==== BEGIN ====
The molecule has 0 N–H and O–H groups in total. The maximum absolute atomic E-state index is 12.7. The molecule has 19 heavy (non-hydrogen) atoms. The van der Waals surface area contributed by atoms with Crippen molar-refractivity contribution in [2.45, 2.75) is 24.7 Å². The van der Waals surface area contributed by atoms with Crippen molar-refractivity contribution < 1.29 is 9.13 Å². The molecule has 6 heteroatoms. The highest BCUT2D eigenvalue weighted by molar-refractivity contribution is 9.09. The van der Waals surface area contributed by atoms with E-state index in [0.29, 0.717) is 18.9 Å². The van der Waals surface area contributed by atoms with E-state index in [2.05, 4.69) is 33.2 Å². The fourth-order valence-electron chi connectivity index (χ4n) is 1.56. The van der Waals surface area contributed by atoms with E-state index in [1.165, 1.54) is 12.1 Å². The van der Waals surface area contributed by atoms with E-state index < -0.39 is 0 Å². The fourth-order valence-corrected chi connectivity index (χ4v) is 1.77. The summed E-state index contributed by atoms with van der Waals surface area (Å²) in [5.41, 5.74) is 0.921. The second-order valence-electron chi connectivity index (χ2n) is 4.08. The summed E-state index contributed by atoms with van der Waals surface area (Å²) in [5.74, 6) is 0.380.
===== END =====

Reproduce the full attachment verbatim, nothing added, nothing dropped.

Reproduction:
The molecule has 0 N–H and O–H groups in total. The maximum absolute atomic E-state index is 12.7. The molecule has 19 heavy (non-hydrogen) atoms. The van der Waals surface area contributed by atoms with Crippen molar-refractivity contribution in [2.45, 2.75) is 24.7 Å². The van der Waals surface area contributed by atoms with Crippen molar-refractivity contribution < 1.29 is 9.13 Å². The molecule has 6 heteroatoms. The highest BCUT2D eigenvalue weighted by molar-refractivity contribution is 9.09. The van der Waals surface area contributed by atoms with E-state index in [0.29, 0.717) is 18.9 Å². The van der Waals surface area contributed by atoms with E-state index in [2.05, 4.69) is 33.2 Å². The fourth-order valence-electron chi connectivity index (χ4n) is 1.56. The van der Waals surface area contributed by atoms with E-state index in [1.165, 1.54) is 12.1 Å². The van der Waals surface area contributed by atoms with E-state index < -0.39 is 0 Å². The fourth-order valence-corrected chi connectivity index (χ4v) is 1.77. The summed E-state index contributed by atoms with van der Waals surface area (Å²) in [5.41, 5.74) is 0.921. The second-order valence-electron chi connectivity index (χ2n) is 4.08. The summed E-state index contributed by atoms with van der Waals surface area (Å²) in [5.74, 6) is 0.380.